Five Need-to-Know Moments From Amy Coney Barrett’s Confirmation Hearings

Five Need-to-Know Moments From Amy Coney Barrett’s Confirmation Hearings
Amy Coney Barrett on Monday, the first day of Senate Judiciary Committee hearings. (Screenshot from C-SPAN)

In case you missed it, go in-depth on each day of the Amy Coney Barrett Supreme Court hearings:

After four days of dodged questions by Supreme Court nominee Judge Amy Coney Barrett—and barrages of disapproving remarks by Senate Democrats—Congress and the American public seem no more informed on Barrett than they were when Trump rushed her appointment, just a week after Justice Ruth Bader Ginsburg‘s passing.

However, it has become clear that an informed and critical vote is not what Republicans are after: Mere weeks from Election Day, their main goal is speed. They continue to push through the confirmation—despite the fact that over 17 million voters have already cast their ballots and despite the blatant hypocrisy after their yearlong blockade in 2016 against President Obama’s nominee, Merrick Garland.

Overall, Democrats remain squarely focused on health care (a winning topic for the party, as the 2018 midterms made clear). Throughout the week, they continued to relentlessly tie Barrett’s confirmation with the fate of the Affordable Care Act (ACA)—set to go in front of the Supreme Court just a week after Election Day, on Nov. 10.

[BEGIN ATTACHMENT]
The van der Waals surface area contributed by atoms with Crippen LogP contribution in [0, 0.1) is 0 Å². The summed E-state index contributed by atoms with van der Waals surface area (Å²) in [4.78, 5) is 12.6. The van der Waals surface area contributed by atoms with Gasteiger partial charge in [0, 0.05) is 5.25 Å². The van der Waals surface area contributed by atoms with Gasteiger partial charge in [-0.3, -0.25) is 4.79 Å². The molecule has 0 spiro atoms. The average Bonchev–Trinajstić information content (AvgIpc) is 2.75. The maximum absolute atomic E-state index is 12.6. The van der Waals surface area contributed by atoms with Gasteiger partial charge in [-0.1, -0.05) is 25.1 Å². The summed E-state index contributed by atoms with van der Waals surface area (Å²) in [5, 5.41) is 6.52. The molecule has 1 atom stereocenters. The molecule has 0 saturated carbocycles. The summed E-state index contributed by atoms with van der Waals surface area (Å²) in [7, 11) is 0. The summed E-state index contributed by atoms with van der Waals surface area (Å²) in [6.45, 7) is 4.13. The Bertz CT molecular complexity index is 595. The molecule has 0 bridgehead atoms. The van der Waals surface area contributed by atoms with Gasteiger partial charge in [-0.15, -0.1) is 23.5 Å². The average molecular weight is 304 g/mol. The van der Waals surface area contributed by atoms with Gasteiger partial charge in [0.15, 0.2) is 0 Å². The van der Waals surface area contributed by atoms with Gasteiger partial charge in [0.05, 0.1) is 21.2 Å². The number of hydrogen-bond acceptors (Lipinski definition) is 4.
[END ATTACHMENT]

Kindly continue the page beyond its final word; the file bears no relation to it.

1. Barrett’s Strategy: Evade, Evade, Evade

Five Need-to-Know Moments From Amy Coney Barrett’s Confirmation Hearings
Amy Coney Barrett on Wednesday, the first day of Senate Judiciary Committee hearings. (Screenshot from C-SPAN)

Barrett evaded questions on a multitude of issues, citing her potential supposedly nonpartisan position as a reason to not express political views prematurely. She was pressed on several issues, which she refused to shed light on:

  • The ACA and health care: In 2017, Barrett herself condemned Chief Justice John Roberts for having “pushed the Affordable Care Act beyond its plausible meaning to save the statute” in 2012, but when asked during the hearings whether she would undermine the ACA, she insisted she has “no hostility” toward the measure. She also refused to take a stance on whether or not the individual mandate is inseverable from the entire ACA—the question at the heart of the Nov. 10 ACA challenge.